Each week in the United States, child protective services and agencies receive reports of more than 50,000 suspected child abuse incidents. In 2002, 2.6 million incidents involving 4.5 million children were reported. Approximately four children die every day as a result of abuse or neglect.1 But numbers don’t tell the whole story. Behind every number is a child at risk.
“I can picture right now in my mind a young baby who was about six months of age with a belly that was protruded and distended,” says Erin R. Stucky, MD, a pediatric hospitalist at Children’s Hospital and Health Center San Diego, and an associate professor of pediatrics at the University of California San Diego. “[She had] no bowel sounds, and the arms and legs were so thin, had no fat whatsoever. The skin was rolling. The face looked dysmorphic, but it was simply because the eyes were so white, and there was no fat on the face at all. The baby had an irritated cry. The hair was thin. [She] had a look of anxiety, true anxiety [in her] eyes. It was impressive, as though this infant was saying, ‘Help me. I can’t speak.’ [She] was very socially engaged, but tired. If you had to qualify the look further, it would be something like, ‘I’m in pain. Protect me. Please don’t walk out the door.’
“The child had been admitted from the emergency department at an outside facility. They had been focused, appropriately to some extent, on the fact that the belly was distended and that the baby had no bowel sounds. They were focused on the fact that the parent’s history [of the child] was of vomiting during the day, but it clearly did not equate whatsoever with the way the child looked. It was immediately clear, simply looking at the baby while walking in the room, that something very bad was wrong and that the parents’ answers and explanations did not fit.”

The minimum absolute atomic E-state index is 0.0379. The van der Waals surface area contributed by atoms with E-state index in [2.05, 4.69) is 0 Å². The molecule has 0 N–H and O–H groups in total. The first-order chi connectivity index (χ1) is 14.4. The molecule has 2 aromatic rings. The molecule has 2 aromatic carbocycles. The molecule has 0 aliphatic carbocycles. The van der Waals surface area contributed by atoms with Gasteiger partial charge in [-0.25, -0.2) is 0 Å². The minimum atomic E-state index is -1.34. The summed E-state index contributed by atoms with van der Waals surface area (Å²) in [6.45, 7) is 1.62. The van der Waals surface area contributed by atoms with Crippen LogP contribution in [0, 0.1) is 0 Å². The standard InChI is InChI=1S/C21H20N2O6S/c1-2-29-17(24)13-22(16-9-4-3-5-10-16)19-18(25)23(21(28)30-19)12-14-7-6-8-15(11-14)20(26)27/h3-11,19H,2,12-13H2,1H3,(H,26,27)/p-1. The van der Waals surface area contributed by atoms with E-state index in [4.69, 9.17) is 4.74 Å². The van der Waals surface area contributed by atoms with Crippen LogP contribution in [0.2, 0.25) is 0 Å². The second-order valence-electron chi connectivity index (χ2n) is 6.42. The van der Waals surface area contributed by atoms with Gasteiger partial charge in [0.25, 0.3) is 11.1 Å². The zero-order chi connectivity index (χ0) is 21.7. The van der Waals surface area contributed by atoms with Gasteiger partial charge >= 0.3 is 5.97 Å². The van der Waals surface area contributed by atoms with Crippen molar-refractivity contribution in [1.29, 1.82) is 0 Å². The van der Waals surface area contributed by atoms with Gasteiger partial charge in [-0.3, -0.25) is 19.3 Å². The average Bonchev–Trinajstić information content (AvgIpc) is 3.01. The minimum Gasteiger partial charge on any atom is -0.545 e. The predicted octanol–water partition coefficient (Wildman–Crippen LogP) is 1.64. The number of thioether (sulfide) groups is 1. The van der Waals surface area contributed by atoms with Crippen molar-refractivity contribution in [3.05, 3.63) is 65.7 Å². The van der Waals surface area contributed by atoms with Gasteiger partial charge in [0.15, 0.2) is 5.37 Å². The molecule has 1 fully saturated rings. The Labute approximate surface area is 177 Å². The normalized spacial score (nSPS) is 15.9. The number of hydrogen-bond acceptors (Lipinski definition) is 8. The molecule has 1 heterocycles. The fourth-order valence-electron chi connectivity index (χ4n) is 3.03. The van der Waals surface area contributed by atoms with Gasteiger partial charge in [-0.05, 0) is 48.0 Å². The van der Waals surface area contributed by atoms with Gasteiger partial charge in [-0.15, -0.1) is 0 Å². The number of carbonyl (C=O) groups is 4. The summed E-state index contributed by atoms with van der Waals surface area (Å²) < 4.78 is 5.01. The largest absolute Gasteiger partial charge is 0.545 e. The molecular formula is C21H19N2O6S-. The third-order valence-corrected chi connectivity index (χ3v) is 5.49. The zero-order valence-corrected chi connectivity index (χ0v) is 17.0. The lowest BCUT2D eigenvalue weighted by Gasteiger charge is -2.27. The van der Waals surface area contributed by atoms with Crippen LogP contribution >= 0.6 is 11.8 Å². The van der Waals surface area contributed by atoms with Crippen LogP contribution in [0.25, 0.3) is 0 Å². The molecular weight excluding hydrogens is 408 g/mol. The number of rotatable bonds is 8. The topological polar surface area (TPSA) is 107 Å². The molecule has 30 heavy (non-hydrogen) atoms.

What It Is
Child abuse manifests in many forms, including physical abuse, sexual abuse, emotional abuse, and neglect, with a “child” typically defined as a person under 18. Legal definitions of the forms of child abuse vary, but, in general, they reflect societal views of actions deemed improper and unacceptable because they place a child at risk of physical or emotional harm.2 The federal Child Abuse Prevention and Treatment Act (CAPTA) defines child abuse and neglect as:
- Any recent act or failure to act on the part of a parent or caretaker that results in death, serious physical or emotional harm, sexual abuse, or exploitation; or
- An act or failure to act that presents an imminent risk of serious harm.3
States must include these minimum standards in their statutes in order to receive federal funds.
Neglect is the most common form of child abuse.2 Although definitions of neglect vary by state, they share characteristics. Minnesota defines neglect as inadequate food, shelter, clothing, or medical care. California includes both overt acts and omissions in the definition of neglect, defining general neglect as a lack of food, clothing, or medical care and severe neglect as malnutrition, failure to thrive, or willfully putting a child in danger. And Rhode Island’s neglect definition goes even further, including the above acts and omissions as well as the failure to provide a minimum degree of care or proper supervision or guardianship due to unwillingness, social problems, mental incompetency, or the use of a drug, drugs or alcohol, desertion, or abandonment. Rhode Island also includes the failure to take financial responsibility for a child.4